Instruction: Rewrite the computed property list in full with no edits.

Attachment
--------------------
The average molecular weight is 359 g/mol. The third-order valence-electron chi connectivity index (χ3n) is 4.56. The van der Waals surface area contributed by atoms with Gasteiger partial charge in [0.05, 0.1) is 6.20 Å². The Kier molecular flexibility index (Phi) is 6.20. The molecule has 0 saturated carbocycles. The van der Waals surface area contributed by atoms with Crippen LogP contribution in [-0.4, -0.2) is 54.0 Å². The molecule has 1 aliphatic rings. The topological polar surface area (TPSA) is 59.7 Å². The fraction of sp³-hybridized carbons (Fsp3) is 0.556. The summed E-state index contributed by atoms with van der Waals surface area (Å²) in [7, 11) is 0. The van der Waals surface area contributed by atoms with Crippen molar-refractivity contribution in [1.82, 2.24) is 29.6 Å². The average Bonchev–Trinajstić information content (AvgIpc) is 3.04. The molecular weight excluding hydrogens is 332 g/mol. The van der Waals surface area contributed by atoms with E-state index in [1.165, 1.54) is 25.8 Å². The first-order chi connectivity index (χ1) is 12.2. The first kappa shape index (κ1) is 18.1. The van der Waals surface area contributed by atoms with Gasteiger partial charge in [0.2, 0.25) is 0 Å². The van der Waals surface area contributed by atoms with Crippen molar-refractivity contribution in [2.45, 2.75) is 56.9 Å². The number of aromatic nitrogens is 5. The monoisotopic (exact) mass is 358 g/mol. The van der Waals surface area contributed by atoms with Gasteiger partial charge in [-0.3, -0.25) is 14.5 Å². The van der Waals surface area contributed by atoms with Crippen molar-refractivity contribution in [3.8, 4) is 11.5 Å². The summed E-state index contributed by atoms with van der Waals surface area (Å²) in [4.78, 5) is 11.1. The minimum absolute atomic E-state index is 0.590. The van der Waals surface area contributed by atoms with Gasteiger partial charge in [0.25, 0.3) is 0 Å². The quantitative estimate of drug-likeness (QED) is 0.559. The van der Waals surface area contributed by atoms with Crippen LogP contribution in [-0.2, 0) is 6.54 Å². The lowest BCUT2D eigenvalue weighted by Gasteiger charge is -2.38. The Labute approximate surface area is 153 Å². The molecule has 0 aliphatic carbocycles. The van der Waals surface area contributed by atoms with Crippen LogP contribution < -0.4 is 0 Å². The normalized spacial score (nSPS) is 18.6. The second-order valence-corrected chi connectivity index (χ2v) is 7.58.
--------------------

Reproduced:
The average molecular weight is 359 g/mol. The third-order valence-electron chi connectivity index (χ3n) is 4.56. The van der Waals surface area contributed by atoms with Gasteiger partial charge in [0.05, 0.1) is 6.20 Å². The Kier molecular flexibility index (Phi) is 6.20. The molecule has 0 saturated carbocycles. The van der Waals surface area contributed by atoms with Crippen LogP contribution in [-0.4, -0.2) is 54.0 Å². The molecule has 1 aliphatic rings. The topological polar surface area (TPSA) is 59.7 Å². The fraction of sp³-hybridized carbons (Fsp3) is 0.556. The summed E-state index contributed by atoms with van der Waals surface area (Å²) in [7, 11) is 0. The van der Waals surface area contributed by atoms with Crippen molar-refractivity contribution in [1.82, 2.24) is 29.6 Å². The average Bonchev–Trinajstić information content (AvgIpc) is 3.04. The molecular weight excluding hydrogens is 332 g/mol. The van der Waals surface area contributed by atoms with E-state index in [1.165, 1.54) is 25.8 Å². The first-order chi connectivity index (χ1) is 12.2. The first kappa shape index (κ1) is 18.1. The van der Waals surface area contributed by atoms with Gasteiger partial charge in [0.2, 0.25) is 0 Å². The van der Waals surface area contributed by atoms with Crippen molar-refractivity contribution in [2.45, 2.75) is 56.9 Å². The number of aromatic nitrogens is 5. The monoisotopic (exact) mass is 358 g/mol. The van der Waals surface area contributed by atoms with Gasteiger partial charge in [-0.3, -0.25) is 14.5 Å². The van der Waals surface area contributed by atoms with Crippen molar-refractivity contribution in [3.8, 4) is 11.5 Å². The summed E-state index contributed by atoms with van der Waals surface area (Å²) in [4.78, 5) is 11.1. The minimum absolute atomic E-state index is 0.590. The van der Waals surface area contributed by atoms with Gasteiger partial charge in [0.25, 0.3) is 0 Å². The quantitative estimate of drug-likeness (QED) is 0.559. The van der Waals surface area contributed by atoms with Crippen LogP contribution in [-0.2, 0) is 6.54 Å². The lowest BCUT2D eigenvalue weighted by Gasteiger charge is -2.38. The Labute approximate surface area is 153 Å². The molecule has 0 aliphatic carbocycles. The van der Waals surface area contributed by atoms with Crippen LogP contribution < -0.4 is 0 Å². The normalized spacial score (nSPS) is 18.6. The second-order valence-corrected chi connectivity index (χ2v) is 7.58.